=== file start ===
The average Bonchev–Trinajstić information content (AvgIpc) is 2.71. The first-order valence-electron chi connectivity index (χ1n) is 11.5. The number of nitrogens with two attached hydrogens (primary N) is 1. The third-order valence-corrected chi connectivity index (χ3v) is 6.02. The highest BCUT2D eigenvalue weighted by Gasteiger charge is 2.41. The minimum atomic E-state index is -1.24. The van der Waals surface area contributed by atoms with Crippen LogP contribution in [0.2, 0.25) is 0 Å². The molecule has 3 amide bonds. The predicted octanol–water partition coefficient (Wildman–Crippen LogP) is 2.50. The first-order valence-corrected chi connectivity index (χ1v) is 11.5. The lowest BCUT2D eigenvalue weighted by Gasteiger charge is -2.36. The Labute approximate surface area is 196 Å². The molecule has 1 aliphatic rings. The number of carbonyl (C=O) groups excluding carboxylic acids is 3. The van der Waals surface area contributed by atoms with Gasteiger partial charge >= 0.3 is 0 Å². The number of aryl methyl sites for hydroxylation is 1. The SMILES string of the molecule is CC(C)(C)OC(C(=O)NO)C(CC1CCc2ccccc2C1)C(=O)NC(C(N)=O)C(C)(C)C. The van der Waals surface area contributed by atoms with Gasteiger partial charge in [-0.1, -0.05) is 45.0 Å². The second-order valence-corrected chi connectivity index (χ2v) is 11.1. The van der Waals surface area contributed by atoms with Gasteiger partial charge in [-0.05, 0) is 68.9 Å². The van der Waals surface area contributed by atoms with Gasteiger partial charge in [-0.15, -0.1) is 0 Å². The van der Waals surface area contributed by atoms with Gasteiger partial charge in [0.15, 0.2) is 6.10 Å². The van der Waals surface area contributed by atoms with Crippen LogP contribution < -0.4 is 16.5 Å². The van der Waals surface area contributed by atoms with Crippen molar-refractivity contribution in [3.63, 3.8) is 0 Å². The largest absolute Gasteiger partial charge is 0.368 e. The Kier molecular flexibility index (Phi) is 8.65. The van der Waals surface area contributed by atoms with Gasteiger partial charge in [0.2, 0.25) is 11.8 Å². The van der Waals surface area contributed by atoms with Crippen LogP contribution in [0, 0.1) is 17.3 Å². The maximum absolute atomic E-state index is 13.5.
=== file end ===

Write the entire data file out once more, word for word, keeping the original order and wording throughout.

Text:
The average Bonchev–Trinajstić information content (AvgIpc) is 2.71. The first-order valence-electron chi connectivity index (χ1n) is 11.5. The number of nitrogens with two attached hydrogens (primary N) is 1. The third-order valence-corrected chi connectivity index (χ3v) is 6.02. The highest BCUT2D eigenvalue weighted by Gasteiger charge is 2.41. The minimum atomic E-state index is -1.24. The van der Waals surface area contributed by atoms with Crippen LogP contribution in [0.2, 0.25) is 0 Å². The molecule has 3 amide bonds. The predicted octanol–water partition coefficient (Wildman–Crippen LogP) is 2.50. The first-order valence-corrected chi connectivity index (χ1v) is 11.5. The lowest BCUT2D eigenvalue weighted by Gasteiger charge is -2.36. The Labute approximate surface area is 196 Å². The molecule has 1 aliphatic rings. The number of carbonyl (C=O) groups excluding carboxylic acids is 3. The van der Waals surface area contributed by atoms with Gasteiger partial charge >= 0.3 is 0 Å². The number of aryl methyl sites for hydroxylation is 1. The SMILES string of the molecule is CC(C)(C)OC(C(=O)NO)C(CC1CCc2ccccc2C1)C(=O)NC(C(N)=O)C(C)(C)C. The van der Waals surface area contributed by atoms with Gasteiger partial charge in [-0.1, -0.05) is 45.0 Å². The second-order valence-corrected chi connectivity index (χ2v) is 11.1. The van der Waals surface area contributed by atoms with Gasteiger partial charge in [-0.05, 0) is 68.9 Å². The van der Waals surface area contributed by atoms with Gasteiger partial charge in [-0.15, -0.1) is 0 Å². The van der Waals surface area contributed by atoms with Gasteiger partial charge in [0.15, 0.2) is 6.10 Å². The van der Waals surface area contributed by atoms with Crippen LogP contribution < -0.4 is 16.5 Å². The van der Waals surface area contributed by atoms with Crippen molar-refractivity contribution in [3.63, 3.8) is 0 Å². The largest absolute Gasteiger partial charge is 0.368 e. The Kier molecular flexibility index (Phi) is 8.65. The van der Waals surface area contributed by atoms with Gasteiger partial charge in [0.2, 0.25) is 11.8 Å². The van der Waals surface area contributed by atoms with Crippen LogP contribution in [0, 0.1) is 17.3 Å². The maximum absolute atomic E-state index is 13.5.